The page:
Question and Answer: Do Redheads Really Have More Pain?

The Truth About Natural Red Hair and Pain Medication

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Julianne Moore, a Natural Redhead. Photo: © Amy Sussman/Getty Images

Question: I am having surgery next month and my one friend (a nurse) says redheads require more pain medication. My other friend (also a nurse) says that is just an urban legend passed from nurse to nurse and that red hair means nothing. Who is right?


I hate to say it, but they are both right.

The "redheads require more pain medication" myth was, for decades, a kind of medical tale that was passed down from seasoned nurses to new nurses.

I remember my own nursing preceptor saying, “Oh, our patient is a natural redhead, be prepared to give them pain medication more often or in higher doses.” I didn’t think much of it at the time, but more experienced nurses swore that it was true and were often mentally prepared to be more aggressive with treatment.

After decades of this “knowledge” being passed down from seasoned doctors and nurses to newer ones, a small study was done in 2004 to see if there was any truth to the idea. What the study revealed was this: Redheads in the study required more pain medication than the brunettes studied.

The study was a small one, but the authors stated that there was a “significantly higher” requirement for pain medication in the redheads. Now keep in mind that this study pertains to true redheads, not brunettes with auburn highlights, but the natural “gingers” of the world, and hair dye certainly doesn't change one's pain tolerance.

The study states not that redheads have more pain, but that more pain medication is required to control the pain they do have.  So science says that this former urban legend is actually fact, that pain management can be more challenging in natural redheads.

More recent research provides more information: a variation in the MCR1 gene is responsible the vast majority of redheads being, well, red.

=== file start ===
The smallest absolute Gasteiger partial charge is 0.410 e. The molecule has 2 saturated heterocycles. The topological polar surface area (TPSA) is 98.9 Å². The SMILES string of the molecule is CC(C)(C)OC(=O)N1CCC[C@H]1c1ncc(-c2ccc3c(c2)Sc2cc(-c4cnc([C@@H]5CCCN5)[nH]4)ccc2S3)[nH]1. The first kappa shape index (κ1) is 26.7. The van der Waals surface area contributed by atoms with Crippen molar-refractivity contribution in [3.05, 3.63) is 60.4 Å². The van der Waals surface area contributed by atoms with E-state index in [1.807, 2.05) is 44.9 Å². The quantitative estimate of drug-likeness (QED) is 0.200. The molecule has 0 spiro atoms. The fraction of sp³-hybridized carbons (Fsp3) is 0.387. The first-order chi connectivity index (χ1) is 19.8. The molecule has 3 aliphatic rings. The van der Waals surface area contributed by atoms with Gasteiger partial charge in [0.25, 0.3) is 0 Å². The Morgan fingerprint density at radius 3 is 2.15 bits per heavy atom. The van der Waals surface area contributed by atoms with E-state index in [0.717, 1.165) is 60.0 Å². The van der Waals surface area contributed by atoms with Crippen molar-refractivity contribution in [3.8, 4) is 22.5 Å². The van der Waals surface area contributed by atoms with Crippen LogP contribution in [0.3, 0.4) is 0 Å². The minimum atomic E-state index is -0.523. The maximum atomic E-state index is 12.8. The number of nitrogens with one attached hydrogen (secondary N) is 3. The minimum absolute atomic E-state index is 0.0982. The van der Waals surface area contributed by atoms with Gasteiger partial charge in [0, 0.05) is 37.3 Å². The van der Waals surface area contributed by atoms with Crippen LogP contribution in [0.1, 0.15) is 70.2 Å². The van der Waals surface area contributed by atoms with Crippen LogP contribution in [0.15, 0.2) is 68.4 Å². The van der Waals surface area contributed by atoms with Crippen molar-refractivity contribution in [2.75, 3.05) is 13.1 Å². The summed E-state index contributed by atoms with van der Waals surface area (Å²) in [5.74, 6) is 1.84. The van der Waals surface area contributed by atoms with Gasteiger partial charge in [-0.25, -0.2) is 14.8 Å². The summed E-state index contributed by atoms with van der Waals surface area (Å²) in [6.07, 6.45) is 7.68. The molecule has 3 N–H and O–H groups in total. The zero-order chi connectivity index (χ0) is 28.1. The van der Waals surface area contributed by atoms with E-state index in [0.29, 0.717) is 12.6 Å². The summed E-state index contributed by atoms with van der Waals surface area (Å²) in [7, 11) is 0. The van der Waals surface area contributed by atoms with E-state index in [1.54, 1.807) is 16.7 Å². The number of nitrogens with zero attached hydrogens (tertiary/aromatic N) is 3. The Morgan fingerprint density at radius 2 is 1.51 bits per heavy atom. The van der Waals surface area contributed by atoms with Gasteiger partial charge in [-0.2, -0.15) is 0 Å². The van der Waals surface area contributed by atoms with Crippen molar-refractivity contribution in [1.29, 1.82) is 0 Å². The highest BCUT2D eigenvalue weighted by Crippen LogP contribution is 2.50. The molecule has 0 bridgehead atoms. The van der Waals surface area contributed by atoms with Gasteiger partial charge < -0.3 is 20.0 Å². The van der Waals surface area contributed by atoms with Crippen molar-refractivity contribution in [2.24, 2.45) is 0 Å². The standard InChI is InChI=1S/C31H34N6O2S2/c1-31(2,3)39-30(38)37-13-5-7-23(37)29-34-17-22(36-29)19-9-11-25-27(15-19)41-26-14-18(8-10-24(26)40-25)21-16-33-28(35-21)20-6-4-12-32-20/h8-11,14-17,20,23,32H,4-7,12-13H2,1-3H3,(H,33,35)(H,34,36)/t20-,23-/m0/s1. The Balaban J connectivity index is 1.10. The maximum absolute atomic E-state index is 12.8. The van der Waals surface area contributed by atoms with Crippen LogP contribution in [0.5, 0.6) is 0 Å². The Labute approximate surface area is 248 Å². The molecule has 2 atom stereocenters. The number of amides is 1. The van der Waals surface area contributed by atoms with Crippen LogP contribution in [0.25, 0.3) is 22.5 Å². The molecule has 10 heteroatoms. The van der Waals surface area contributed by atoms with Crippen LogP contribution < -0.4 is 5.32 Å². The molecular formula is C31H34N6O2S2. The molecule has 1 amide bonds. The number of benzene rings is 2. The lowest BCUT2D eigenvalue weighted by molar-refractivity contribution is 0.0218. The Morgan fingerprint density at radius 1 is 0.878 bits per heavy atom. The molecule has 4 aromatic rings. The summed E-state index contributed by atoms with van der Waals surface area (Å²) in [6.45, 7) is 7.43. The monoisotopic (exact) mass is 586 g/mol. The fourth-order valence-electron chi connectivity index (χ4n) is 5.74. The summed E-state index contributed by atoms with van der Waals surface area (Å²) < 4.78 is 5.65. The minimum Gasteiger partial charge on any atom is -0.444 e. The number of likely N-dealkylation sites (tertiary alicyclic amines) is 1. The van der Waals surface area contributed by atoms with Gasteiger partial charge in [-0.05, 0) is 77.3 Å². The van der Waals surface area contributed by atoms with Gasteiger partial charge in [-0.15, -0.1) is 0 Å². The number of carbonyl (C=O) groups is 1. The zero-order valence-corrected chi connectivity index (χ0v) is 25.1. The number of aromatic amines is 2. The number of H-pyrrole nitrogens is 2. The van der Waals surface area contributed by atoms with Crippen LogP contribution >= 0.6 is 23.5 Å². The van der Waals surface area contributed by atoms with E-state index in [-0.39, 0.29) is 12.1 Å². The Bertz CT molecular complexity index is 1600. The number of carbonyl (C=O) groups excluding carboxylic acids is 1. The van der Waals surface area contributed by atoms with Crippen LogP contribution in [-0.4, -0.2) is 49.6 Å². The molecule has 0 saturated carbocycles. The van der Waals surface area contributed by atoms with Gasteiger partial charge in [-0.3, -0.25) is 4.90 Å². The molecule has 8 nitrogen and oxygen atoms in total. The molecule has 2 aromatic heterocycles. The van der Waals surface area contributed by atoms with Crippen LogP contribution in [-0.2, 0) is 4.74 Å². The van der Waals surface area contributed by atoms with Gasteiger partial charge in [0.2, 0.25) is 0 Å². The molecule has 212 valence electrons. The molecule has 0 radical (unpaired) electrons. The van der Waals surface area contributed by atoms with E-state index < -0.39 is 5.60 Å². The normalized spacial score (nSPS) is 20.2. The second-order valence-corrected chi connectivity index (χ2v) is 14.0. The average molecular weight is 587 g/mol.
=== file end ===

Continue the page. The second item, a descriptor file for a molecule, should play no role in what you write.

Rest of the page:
Here's the other interesting finding: individuals who don't have red hair can also have this gene variation and in the same study were found to have far greater anxiety when anticipating pain--in this case a dental procedure--than the average individual. It was the presence of the MCR1 gene variation that predicted anxiety and the avoidance of (potentially painful) dental procedures.  

In essence, it isn't being a redhead that makes individuals more anxious about pain, it is the presence of the MCR1 gene variation.  Being a redhead just makes the gene variation far more likely to be present, with 65 of the 67 red haired participants having the variation.  Contrasted with 20 out of 77 dark haired individuals studied having MCR1 variation, it is understandable why observers thought the phenomenon was a red hair issue.

So what does this mean for you, as a redhead? It means that your doctors and nurses will need to be diligent about controlling your pain, just as they should be with all of their patients. There is a “pain scale” that is commonly used to identify and rate pain from 1 to 10, with 1 being no pain and 10 being the worst pain you’ve ever had in your life.  There is also the possibility that your anxiety about the procedure contributes to your pain, as anxiety makes it more difficult to cope with pain.


Be honest about your pain and about your pain level after the medication takes effect. This will help your nurses and doctors determine the right dose of pain medication for you. In addition, don’t try to “tough it out” without pain medication unnecessarily and you should be fine!

How Much Pain Medicine You Should Take

Ideally, you take just enough pain medication to be able to move, walk, cough and do the necessary things in life and decrease the amount as your pain improves.  When your pain is minimal to moderate, you can switch to over the counter pain medication, such as ibuprofen. This is when most people return to their normal activities and find that they no longer need pain control.


Continuing pain medication longer than absolutely necessary is not a good idea, as there are serious side effects when using pain medication, such as constipation, fatigue, the risk of physical dependence and other annoying issues, such as itching.

Here's the good news: some redheads need more pain medication, but that does not mean that they need a huge amount more than other patients.  The study doesn't say that redheads need twice a much, just more than average.  

A Word From Very Well

Having red hair does not mean that you will suffer after having surgery or a procedure that is known to be painful.  It may (or may not) mean that you need a larger dose of pain medication than the typical patient, but that doesn't change the timeline for your recovery, not does it mean you will need a dramatic change in your pain management plan.  

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